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Finishing touch for HealthSource

By Marty Mulcahy
Managing Editor

SAGINAW TWP. - Another year, another phase completed during the three-year, $44 million transformation and modernization of HealthSource-Saginaw.

The three-year-long demolition, renovation and expansion project will result in a wholly changed HealthSource facility, which provides psychiatric care, substance abuse treatment and medical rehabilitation services.

Last week, the trades and construction manager Spence Brothers were wrapping up two of the facility's new pods, A and B, which will allow the transfer of all inpatient services to newly constructed areas. The new areas include patient rooms, medical rehabilitation and skilled nursing care.

Early last winter, HealthSource was taking over the new psychiatric portion of the facility to the hospital. When the project is complete this year a "Main Street" will tie all elements of the project together, including the previously completed C, D, E and F pods.

The new facility will operate on a single level on space that will replace a five-story hospital building - it's the victim of having rooms that are too small and a layout that's inadequate for modern health care. The entire project consists of construction of approximately 169,310 square feet of new patient/resident/client care facilities and renovation of an additional 47,630 of existing square feet.

"It's been a good project," said Assistant Project Manager Herb Spence. "HealthScource is getting a nice, quality building."

SOCKET PLATES in the "A" Pod at the HealthSource Saginaw project are installed by Andy Egerer of IBEW Local 557 (foreground) and Todd Fink of IBEW Local 498. They're working for Thiel Electric.

SETTING A SINK in a client room at the HealthSource Saginaw project in B Pod is Rick Reid of Plumbers and Steamfitters Local 85, working for Remer Plumbing.


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Today's lesson: Employee Free Choice Act 101

By Marty Mulcahy
Managing Editor

The Employee Free Choice Act isn't on the general public's radar screen, and it's also probably not much more than a faint blip on the collective psyche of the nation's union workers.

But that's going to change throughout this year. Organized labor's No. 1 legislative priority is also Public Enemy No. 1 for the Big Business community, which has pledged to spend about $200 million in the media and elsewhere to beat up the Employee Free Choice Act in the court of public opinion.

One of the ways labor is fighting back is through "Train the Trainer" seminars held across the country. One of the first in Michigan was conducted Feb. 16 by Mark Bott, lead organizer for the Michigan State Pipe Trades. About 30 union representative from various trades attended the seminar, held at the Plumbers Local 98 Training Center in Troy.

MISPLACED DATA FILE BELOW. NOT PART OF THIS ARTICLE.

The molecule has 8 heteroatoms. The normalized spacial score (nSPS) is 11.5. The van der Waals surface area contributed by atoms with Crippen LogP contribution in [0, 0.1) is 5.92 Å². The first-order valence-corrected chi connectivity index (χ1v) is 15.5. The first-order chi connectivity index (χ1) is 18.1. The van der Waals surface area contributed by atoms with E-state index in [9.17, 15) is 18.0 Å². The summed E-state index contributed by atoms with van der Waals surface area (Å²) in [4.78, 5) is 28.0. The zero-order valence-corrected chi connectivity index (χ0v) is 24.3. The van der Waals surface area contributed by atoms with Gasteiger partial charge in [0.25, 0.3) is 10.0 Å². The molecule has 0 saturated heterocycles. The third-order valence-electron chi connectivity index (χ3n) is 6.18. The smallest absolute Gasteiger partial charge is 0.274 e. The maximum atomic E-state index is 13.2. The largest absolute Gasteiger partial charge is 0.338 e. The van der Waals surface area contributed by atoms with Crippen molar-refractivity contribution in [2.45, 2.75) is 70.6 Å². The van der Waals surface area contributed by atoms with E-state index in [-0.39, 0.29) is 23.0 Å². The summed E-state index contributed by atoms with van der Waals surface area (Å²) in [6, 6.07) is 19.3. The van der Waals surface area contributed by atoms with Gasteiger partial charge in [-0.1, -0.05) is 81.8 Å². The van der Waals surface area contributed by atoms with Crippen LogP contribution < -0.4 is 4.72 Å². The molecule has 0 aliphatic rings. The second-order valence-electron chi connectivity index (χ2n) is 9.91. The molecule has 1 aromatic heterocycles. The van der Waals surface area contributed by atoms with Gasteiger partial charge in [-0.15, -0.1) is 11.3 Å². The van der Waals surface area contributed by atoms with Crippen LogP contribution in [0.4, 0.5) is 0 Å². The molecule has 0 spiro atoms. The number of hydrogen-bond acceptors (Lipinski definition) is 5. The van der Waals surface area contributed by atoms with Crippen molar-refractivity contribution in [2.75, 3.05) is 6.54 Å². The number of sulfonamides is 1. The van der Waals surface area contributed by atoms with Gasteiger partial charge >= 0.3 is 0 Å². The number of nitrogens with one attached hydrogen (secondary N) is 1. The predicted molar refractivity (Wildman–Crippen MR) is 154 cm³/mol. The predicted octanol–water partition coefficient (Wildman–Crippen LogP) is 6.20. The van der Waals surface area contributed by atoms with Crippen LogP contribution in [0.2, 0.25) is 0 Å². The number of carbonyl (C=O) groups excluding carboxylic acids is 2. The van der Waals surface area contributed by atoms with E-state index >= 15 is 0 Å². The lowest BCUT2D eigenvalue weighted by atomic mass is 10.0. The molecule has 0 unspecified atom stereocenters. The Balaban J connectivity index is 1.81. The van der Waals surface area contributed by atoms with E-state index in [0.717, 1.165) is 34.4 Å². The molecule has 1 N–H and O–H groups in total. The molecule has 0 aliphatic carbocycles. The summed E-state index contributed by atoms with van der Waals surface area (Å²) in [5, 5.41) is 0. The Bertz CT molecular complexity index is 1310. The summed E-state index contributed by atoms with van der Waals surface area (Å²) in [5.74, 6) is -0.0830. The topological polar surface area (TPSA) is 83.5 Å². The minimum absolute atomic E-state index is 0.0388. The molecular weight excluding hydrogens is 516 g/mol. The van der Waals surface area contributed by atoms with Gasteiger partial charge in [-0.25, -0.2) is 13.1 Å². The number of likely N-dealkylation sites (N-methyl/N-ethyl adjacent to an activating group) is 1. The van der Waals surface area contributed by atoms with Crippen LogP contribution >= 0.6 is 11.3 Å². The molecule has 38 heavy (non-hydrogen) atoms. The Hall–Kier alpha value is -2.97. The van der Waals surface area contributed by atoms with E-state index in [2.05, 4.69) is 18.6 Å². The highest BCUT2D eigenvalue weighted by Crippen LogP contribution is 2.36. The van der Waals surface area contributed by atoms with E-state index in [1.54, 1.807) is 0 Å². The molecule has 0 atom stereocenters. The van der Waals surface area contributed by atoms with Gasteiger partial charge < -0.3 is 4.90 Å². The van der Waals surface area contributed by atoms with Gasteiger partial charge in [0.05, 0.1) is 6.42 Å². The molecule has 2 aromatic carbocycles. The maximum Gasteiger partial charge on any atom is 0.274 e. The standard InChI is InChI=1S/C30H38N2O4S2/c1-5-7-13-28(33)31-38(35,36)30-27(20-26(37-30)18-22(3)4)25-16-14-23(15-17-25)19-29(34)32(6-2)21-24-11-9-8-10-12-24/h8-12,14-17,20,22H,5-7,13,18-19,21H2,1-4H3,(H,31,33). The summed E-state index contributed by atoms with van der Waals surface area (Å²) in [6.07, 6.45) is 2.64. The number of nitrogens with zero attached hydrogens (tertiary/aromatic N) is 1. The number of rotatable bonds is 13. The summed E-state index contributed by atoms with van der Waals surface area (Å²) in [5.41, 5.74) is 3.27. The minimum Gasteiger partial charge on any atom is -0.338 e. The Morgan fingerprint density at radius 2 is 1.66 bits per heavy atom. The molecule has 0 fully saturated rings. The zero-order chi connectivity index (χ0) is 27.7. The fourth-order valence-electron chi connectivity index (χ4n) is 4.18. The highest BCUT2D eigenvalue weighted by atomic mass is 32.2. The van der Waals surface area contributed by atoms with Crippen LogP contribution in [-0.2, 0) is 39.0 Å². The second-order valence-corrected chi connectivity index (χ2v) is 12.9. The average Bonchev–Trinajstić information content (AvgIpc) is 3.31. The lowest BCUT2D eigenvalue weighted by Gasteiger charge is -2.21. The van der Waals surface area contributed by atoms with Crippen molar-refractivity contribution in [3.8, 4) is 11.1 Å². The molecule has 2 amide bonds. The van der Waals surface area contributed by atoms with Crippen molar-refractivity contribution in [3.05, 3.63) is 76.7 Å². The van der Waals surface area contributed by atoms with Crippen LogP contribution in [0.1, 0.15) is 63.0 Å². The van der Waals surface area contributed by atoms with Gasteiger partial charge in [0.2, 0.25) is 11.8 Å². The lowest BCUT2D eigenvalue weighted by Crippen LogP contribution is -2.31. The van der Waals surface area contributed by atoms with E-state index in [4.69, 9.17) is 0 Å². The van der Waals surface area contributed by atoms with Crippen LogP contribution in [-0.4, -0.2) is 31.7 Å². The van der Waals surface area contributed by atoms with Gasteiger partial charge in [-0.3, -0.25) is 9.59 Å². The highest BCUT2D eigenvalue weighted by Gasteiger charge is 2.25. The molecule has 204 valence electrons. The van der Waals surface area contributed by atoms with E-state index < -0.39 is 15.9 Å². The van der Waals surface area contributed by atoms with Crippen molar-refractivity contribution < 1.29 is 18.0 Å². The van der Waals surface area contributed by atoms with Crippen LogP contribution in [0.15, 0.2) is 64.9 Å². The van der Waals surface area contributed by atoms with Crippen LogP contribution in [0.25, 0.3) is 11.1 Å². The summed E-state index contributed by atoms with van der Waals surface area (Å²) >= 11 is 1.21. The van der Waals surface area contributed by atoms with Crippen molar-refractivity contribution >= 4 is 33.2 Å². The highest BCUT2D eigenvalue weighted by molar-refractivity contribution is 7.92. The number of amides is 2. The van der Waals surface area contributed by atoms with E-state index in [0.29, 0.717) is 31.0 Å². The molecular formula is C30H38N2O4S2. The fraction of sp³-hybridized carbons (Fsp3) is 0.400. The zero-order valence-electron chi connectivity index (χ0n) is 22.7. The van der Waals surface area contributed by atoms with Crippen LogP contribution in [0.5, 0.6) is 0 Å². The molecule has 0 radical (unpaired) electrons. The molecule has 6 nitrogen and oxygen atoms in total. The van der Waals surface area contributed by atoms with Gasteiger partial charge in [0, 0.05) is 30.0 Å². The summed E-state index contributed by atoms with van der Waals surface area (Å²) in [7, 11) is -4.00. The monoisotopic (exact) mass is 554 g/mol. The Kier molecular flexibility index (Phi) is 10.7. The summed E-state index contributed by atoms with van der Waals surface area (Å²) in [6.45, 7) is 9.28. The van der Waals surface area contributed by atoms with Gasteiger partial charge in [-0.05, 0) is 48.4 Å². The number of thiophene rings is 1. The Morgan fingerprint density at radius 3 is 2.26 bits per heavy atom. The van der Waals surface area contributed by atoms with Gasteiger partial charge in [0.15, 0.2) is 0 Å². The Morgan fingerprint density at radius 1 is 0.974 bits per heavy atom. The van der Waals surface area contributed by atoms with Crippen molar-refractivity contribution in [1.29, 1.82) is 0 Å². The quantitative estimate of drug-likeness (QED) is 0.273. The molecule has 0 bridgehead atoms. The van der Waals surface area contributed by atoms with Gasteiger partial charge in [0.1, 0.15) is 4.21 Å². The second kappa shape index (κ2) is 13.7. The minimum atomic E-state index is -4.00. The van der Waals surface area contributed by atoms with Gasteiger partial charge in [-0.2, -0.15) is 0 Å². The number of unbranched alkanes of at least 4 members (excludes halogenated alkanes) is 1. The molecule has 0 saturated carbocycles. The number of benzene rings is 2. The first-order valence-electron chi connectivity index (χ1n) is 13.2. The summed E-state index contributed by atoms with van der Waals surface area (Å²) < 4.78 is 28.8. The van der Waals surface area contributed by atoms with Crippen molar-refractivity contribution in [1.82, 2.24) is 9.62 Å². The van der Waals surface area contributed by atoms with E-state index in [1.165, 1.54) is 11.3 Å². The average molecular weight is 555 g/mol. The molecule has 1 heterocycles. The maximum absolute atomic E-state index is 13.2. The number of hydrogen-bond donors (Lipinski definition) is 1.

"If you think Obama took heat over the stimulus package, just wait 'till this comes up," Bott said. "Our strength is in our numbers and we have to be able to mobilize our membership to contact their lawmakers, because we know some legislators are getting cold feet over this issue."

The Employee Free Choice Act represents an effort by unions to simplify union organizing by allowing workers to form unions in their workplace through majority sign- up, rather than through a lengthy National Labor Relations Board election process. It is hoped that passage of the EFCA in Congress will finally bring about a major, lasting upswing in union membership in the U.S.

"We like driving the car," said Wal Mart CEO Lee Scott, as reported in The Nation. "And we're not going to give the steering wheel to anybody but us." Said AFL-CIO director of government affairs Bill Samuels: I get the sense that this is more important to them than even taxes or regulation."

Unions have long maintained that employers have the upper hand in any organizing drive, with the ability to hold captive audience meetings, coerce employees, and delay actions for years with legal actions and appeals.

The business community takes the opposite argument. The ultra-conservative Heritage Foundation wrote that "employers routinely refuse to recognize unions on a card-check-only basis because publicly signed cards do not reflect employees' preferences. Public card signing exposes workers to pressure, harassment, and threats from the union."

What's typically left unsaid in this argument by the Big Business community, isn't the theoretical pressure and harassment by the unions - but the real-life pressure and harassment by employers. The AFL-CIO estimates that 25 percent of companies unlawfully fire pro-union workers.

"The companies have all the power to decide whether to hold an election or not," Bott said. "If there is an election, beforehand they can add employees from the sales or office staff to those who are voting, and tell them to vote against the union. The system is broken. Coercion is rampant. They threaten to shut the place down. They single out the loudest pro-union employees and lay them off or fire them or transfer them. They shoot the generals and the privates all fall in line because they don't want the same treatment. It's illegal but it happens all the time."